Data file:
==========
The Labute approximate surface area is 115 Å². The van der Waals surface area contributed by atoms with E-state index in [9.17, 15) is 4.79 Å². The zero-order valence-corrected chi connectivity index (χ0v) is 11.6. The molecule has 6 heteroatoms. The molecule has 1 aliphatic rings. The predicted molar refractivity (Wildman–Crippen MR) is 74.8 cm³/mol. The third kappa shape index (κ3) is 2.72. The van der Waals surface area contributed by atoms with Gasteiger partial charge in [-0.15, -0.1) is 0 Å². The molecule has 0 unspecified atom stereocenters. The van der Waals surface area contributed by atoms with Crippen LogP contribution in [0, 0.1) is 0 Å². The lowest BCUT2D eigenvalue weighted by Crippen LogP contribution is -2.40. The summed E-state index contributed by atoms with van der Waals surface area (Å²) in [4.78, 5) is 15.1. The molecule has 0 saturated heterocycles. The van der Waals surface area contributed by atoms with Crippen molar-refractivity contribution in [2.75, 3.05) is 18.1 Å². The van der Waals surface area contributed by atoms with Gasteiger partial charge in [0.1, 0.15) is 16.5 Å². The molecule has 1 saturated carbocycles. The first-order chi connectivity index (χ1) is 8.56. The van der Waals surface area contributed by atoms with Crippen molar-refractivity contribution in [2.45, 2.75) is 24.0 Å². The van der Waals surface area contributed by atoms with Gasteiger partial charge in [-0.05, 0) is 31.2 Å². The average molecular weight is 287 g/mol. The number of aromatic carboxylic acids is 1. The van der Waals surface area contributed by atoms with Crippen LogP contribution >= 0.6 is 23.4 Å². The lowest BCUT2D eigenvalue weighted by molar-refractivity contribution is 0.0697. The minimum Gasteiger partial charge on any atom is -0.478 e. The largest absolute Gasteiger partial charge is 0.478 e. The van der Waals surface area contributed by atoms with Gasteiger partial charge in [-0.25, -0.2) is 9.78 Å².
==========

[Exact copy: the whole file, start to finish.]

The Labute approximate surface area is 115 Å². The van der Waals surface area contributed by atoms with E-state index in [9.17, 15) is 4.79 Å². The zero-order valence-corrected chi connectivity index (χ0v) is 11.6. The molecule has 6 heteroatoms. The molecule has 1 aliphatic rings. The predicted molar refractivity (Wildman–Crippen MR) is 74.8 cm³/mol. The third kappa shape index (κ3) is 2.72. The van der Waals surface area contributed by atoms with Gasteiger partial charge in [-0.15, -0.1) is 0 Å². The molecule has 0 unspecified atom stereocenters. The van der Waals surface area contributed by atoms with Crippen LogP contribution in [0, 0.1) is 0 Å². The lowest BCUT2D eigenvalue weighted by Crippen LogP contribution is -2.40. The summed E-state index contributed by atoms with van der Waals surface area (Å²) in [4.78, 5) is 15.1. The molecule has 0 saturated heterocycles. The van der Waals surface area contributed by atoms with Crippen molar-refractivity contribution in [2.75, 3.05) is 18.1 Å². The van der Waals surface area contributed by atoms with Gasteiger partial charge in [0.1, 0.15) is 16.5 Å². The molecule has 1 saturated carbocycles. The first-order chi connectivity index (χ1) is 8.56. The van der Waals surface area contributed by atoms with Crippen molar-refractivity contribution in [2.45, 2.75) is 24.0 Å². The van der Waals surface area contributed by atoms with Gasteiger partial charge in [-0.05, 0) is 31.2 Å². The average molecular weight is 287 g/mol. The number of aromatic carboxylic acids is 1. The van der Waals surface area contributed by atoms with Crippen LogP contribution >= 0.6 is 23.4 Å². The lowest BCUT2D eigenvalue weighted by molar-refractivity contribution is 0.0697. The minimum Gasteiger partial charge on any atom is -0.478 e. The largest absolute Gasteiger partial charge is 0.478 e. The van der Waals surface area contributed by atoms with Gasteiger partial charge in [-0.25, -0.2) is 9.78 Å².